So today, we all were to have read Luther's comments on Galatians 1. When we got together, a couple of the men complained that they hadn't found any of Luther's strong comments condemning Rome in what they'd read. When they mentioned it, I thought about it and realized they were right. It had seemed a rather tame forty pages of Luther.
When the class was over, we decided to look at my old James Clarke & Co. version of Luther's commentary and see if there were any strong segments condemning Rome that we'd been robbed of. Opening to Clarke's text, here is the first paragraph my eye fell on. And of course, it was entirely missing from Crossways' version:
Such we were under the Popedom: verily no less, if not more, contumelious and blasphemous against Christ and his Gospel, than Paul himself, and specially I; for I did so highly esteem the Pope's authority, that to dissent from him, even in the least point, I thought it a sin worthy of everlasting death. And that wicked opinion caused me to think that John Hus was a cursed heretic, yea and I accounted it an heinous offence but once to think of him; and I would myself, in defence of the Pope's authority, have ministered fire and sword for the burning and destroying of that heretic, and thought it an high service unto God so to do. Wherefore if you compare publicans and harlots with these holy hypocrites, they are not evil. For they, when they offend, have remorse of conscience, and do not justify their wicked doings; but these men are so far from acknowledging their abominations, idolatries, wicked will-worshippings and ceremonies to be sins, that they affirm the same to be rightiousness, and a most acceptable sacrifice unto God, yea, they adore them as matters of singular holiness, and through them do promise salvation unto others, and also sell them for money, as things available to salvation.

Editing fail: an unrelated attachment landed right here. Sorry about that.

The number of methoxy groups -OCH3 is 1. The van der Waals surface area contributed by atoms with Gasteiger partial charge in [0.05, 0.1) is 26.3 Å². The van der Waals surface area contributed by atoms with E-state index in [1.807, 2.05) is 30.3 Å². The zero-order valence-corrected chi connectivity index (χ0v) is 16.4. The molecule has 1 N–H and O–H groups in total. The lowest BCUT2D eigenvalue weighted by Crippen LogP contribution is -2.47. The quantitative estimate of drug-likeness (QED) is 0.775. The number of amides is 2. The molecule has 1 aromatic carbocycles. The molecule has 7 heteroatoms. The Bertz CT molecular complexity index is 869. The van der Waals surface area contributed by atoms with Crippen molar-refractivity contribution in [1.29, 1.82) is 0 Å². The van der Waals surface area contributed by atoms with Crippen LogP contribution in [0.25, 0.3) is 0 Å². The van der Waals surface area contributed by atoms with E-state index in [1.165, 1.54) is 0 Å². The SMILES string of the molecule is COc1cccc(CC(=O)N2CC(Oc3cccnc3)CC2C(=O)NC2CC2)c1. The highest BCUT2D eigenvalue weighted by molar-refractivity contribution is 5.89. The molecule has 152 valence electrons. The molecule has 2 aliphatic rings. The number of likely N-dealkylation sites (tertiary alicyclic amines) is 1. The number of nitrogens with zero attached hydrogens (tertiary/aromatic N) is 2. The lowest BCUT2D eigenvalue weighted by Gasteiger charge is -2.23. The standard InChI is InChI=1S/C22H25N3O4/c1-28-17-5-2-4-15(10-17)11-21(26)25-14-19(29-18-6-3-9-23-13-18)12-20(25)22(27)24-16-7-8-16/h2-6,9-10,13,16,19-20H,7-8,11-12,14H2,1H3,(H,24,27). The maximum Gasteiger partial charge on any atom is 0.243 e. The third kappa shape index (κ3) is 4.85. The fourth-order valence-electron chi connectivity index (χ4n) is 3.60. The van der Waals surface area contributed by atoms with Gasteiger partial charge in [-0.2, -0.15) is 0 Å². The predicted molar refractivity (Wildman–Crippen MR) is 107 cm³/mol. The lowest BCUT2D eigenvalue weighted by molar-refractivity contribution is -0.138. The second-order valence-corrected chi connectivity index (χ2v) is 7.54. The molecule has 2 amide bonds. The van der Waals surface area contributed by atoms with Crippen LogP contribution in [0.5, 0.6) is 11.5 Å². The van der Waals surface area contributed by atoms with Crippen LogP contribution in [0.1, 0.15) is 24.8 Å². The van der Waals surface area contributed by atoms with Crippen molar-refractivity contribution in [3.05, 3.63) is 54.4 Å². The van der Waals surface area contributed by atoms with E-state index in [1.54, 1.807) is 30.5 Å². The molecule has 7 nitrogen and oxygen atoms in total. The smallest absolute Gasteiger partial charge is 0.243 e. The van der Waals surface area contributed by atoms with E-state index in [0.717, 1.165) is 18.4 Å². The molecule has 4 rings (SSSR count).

Checking further, the paragraphs immediately before and after this
paragraph remain intact in Crossway's version, yet this specific one is
missing. Why? Is it that we have no need for such intemperate language today, and that young men reading such words might be led to sin the sort of sins Luther sinned? Is it that such rhetoric might give birth to Luther's warrior
sons--er, I mean children?
Yes, there are other issues that may bear on this matter, including the fifteen years separating various editions of Luther's multiple commentaries on Galatians. But after a little reasearch, I'm pretty confident that the reason the Crossway edition is so much shorter than Clarke's is that one of the principals in the Evangelicals and Roman Catholics Together lovefest has not found it necessary to keep Luther's glorious "Here I stand" intact.
So again, I learn a lesson I've already learned too many times in my life: Always read primary rather than secondary sources, and always read old rather than new books. (Unless, of course, I'm the one who wrote the book.)
So if you're going to buy Luther on Galatians get this edition: A COMMENTARY ON ST. PAUL'S EPISTLE TO THE GALATIANS Based on Lectures Delivered By Martin Luther at the University of Wittenberg in the Year 1531 and First Published in 1535 (translated by Philip S. Watson.